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Super- and/or Meta-being(s)

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The integration of human beings will proceed in another dimension than that of human culture, a dimension of depth. We conceive of a realization of cybernetic immortality by means of very advanced human-machine systems, where the border between the organic (brain) and the artificially organic or electronic media (computer) becomes irrelevant. Such hybrid organisms would survive not so much through the biological material of their bodies, but through their cybernetic organization, which may be embodied in a combination of organic tissues, electronic networks, or other media. With communication through the direct connection of nervous systems to machines and to each other, the death of any particular biological component of the system would no longer imply the death of the whole system. Such metasystems will be evolutionary selective, in that they will have advantages for survival in an evolving environment. This is a cybernetic way for an individual human person to achieve immortality.

It is an open question whether such cybernetically immortal cognitive systems that would emerge after the next metasystem transition should be considered as individual beings ("meta-beings"), or as a society of beings (a ">super-being"). It is clear that the different levels have very complicated interactions in their effect on selection, and hence we need a careful cybernetic analysis of their mutual relations.

The creative act of free will is the "biological function" of the human being. In the integrated meta- or super-being it must be preserved as an inviolable foundation, and the new qualities must appear through it and because of it. Thus the fundamental challenge that the humanity faces now is to achieve an organic synthesis of integration and freedom.

The future immortality of the human person does not imply its frozen constancy. We can understand the situation by analogy with the preceding level of organization. Genes are controllers of biological evolution and they are immortal, as they should be. They do not stay unchanged, however, but undergo mutations, so that human chromosomes are a far cry from the chromosomes of viruses. Cybernetically immortal human persons may mutate and evolve in interaction with other members of the super-being, while possibly reproducing themselves in different materials. Those human persons who will evolve from us may be as different from us as we are different from viruses. But the defining principle of the human person will probably stay fixed, as did the defining principle of the gene.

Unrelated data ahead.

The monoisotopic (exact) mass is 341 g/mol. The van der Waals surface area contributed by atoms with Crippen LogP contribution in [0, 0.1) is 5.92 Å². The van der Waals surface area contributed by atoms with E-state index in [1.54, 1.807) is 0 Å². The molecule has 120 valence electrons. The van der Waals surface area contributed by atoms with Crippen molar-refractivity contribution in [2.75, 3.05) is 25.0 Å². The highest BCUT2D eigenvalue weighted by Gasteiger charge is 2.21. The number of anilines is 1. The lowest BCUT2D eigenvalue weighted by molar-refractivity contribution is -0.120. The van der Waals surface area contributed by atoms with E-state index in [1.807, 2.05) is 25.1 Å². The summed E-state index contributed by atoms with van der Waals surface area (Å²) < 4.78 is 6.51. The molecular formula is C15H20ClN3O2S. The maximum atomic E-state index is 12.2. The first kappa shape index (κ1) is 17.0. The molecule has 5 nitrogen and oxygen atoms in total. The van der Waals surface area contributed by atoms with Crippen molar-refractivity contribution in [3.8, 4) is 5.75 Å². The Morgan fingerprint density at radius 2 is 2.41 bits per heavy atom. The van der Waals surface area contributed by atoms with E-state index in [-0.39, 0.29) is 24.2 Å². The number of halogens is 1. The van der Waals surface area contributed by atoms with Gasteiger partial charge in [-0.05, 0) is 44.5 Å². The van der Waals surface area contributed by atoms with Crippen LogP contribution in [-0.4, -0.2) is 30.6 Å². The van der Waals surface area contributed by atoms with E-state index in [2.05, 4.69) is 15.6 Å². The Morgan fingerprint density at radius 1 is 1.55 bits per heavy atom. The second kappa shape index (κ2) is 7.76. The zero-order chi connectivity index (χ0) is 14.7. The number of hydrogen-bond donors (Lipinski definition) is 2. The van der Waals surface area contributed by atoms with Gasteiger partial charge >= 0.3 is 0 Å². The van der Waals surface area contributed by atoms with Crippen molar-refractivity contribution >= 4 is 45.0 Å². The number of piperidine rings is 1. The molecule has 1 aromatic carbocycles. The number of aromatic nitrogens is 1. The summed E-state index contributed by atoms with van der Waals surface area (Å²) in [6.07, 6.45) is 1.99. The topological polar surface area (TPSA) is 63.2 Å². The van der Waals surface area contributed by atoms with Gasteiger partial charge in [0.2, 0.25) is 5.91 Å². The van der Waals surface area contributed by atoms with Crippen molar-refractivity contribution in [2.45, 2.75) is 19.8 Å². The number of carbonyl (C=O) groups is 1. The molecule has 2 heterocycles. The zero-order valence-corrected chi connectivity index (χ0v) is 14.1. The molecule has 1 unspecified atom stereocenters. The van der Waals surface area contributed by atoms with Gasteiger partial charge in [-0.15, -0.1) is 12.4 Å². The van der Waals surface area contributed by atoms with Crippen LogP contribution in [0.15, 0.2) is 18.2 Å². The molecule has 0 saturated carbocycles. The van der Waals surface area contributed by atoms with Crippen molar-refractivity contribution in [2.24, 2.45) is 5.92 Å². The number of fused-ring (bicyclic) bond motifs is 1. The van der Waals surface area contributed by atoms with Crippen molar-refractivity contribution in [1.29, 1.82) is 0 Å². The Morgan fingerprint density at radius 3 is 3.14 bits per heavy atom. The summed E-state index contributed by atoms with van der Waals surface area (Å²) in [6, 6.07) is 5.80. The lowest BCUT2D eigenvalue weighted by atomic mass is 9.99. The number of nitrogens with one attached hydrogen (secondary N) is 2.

Should we expect that the whole of humanity will unite into a single human super-being? This does not seem likely, if we judge from the history of evolution. Life grows like a pyramid; its top goes up while the basis is widening rather than narrowing. Even though we have seized control of the biosphere, our bodies make up only a small part of the whole biomass. The major part of it is still constituted by unicellular and primitive multicellular organisms, such as plankton. It is far from obvious that all people and all communities will wish to integrate into immortal super-beings. The will to immortality, as every human feature, varies widely in human populations. Since the integration we speak about can only be free, only a part of mankind --- probably a small part --- should be expected to integrate.

But it is the integrated part of humanity that will ultimately control the Universe. This becomes especially clear when we realize that the whole Cosmos, not just the planet Earth, is the arena for evolution. No cosmic role for the human race is possible without integration. The units that take decisions must be rewarded for those decisions, otherwise they will never take them. Can we imagine "human plankton" crowded in rockets in order to reach a distant star in ten, twenty or fifty generations? Only integrated immortal creatures can conquer the outer space.

Copyright© 1993 Principia Cybernetica - Referencing this page

F. Heylighen, C. Joslyn, V. Turchin,

Aug 1993


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